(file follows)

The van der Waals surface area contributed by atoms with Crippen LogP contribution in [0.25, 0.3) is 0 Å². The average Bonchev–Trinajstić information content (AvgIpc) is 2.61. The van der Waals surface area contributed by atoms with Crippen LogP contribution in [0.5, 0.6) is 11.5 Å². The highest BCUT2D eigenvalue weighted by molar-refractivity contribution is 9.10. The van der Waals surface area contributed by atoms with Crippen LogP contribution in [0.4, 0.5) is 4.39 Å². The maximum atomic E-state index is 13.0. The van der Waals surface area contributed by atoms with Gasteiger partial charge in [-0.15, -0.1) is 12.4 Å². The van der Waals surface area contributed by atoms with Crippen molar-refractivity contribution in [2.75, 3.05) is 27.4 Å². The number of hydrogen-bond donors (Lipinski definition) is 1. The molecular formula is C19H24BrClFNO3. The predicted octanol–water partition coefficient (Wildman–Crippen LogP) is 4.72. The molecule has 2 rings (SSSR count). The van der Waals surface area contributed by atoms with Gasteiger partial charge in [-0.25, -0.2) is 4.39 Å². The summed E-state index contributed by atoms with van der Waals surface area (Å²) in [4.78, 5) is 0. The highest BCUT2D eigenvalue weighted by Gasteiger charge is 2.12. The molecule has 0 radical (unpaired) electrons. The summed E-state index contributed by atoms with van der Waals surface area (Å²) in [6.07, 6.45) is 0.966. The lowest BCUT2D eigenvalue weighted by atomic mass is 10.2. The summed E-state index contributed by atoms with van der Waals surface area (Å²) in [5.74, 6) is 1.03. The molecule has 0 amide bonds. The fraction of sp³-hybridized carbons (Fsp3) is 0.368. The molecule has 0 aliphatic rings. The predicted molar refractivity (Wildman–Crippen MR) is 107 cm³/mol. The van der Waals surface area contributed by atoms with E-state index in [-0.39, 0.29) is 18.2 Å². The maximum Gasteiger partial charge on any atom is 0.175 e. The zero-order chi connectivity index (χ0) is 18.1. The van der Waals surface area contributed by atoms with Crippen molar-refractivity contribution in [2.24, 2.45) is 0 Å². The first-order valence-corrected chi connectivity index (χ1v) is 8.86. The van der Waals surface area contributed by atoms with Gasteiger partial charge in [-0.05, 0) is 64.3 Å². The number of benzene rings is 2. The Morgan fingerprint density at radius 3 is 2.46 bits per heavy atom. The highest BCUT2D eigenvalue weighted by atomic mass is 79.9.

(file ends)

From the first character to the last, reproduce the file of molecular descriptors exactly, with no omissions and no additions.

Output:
The van der Waals surface area contributed by atoms with Crippen LogP contribution in [0.25, 0.3) is 0 Å². The average Bonchev–Trinajstić information content (AvgIpc) is 2.61. The van der Waals surface area contributed by atoms with Crippen LogP contribution in [0.5, 0.6) is 11.5 Å². The highest BCUT2D eigenvalue weighted by molar-refractivity contribution is 9.10. The van der Waals surface area contributed by atoms with Crippen LogP contribution in [0.4, 0.5) is 4.39 Å². The maximum atomic E-state index is 13.0. The van der Waals surface area contributed by atoms with Gasteiger partial charge in [-0.15, -0.1) is 12.4 Å². The van der Waals surface area contributed by atoms with Crippen molar-refractivity contribution in [2.75, 3.05) is 27.4 Å². The number of hydrogen-bond donors (Lipinski definition) is 1. The molecular formula is C19H24BrClFNO3. The predicted octanol–water partition coefficient (Wildman–Crippen LogP) is 4.72. The molecule has 2 rings (SSSR count). The van der Waals surface area contributed by atoms with Gasteiger partial charge in [-0.25, -0.2) is 4.39 Å². The summed E-state index contributed by atoms with van der Waals surface area (Å²) in [4.78, 5) is 0. The highest BCUT2D eigenvalue weighted by Gasteiger charge is 2.12. The molecule has 0 radical (unpaired) electrons. The summed E-state index contributed by atoms with van der Waals surface area (Å²) in [6.07, 6.45) is 0.966. The lowest BCUT2D eigenvalue weighted by atomic mass is 10.2. The summed E-state index contributed by atoms with van der Waals surface area (Å²) in [5.74, 6) is 1.03. The molecule has 0 amide bonds. The fraction of sp³-hybridized carbons (Fsp3) is 0.368. The molecule has 0 aliphatic rings. The predicted molar refractivity (Wildman–Crippen MR) is 107 cm³/mol. The van der Waals surface area contributed by atoms with E-state index in [-0.39, 0.29) is 18.2 Å². The maximum Gasteiger partial charge on any atom is 0.175 e. The zero-order chi connectivity index (χ0) is 18.1. The van der Waals surface area contributed by atoms with Crippen molar-refractivity contribution in [2.24, 2.45) is 0 Å². The first-order valence-corrected chi connectivity index (χ1v) is 8.86. The van der Waals surface area contributed by atoms with Gasteiger partial charge in [-0.05, 0) is 64.3 Å². The number of benzene rings is 2. The Morgan fingerprint density at radius 3 is 2.46 bits per heavy atom. The highest BCUT2D eigenvalue weighted by atomic mass is 79.9.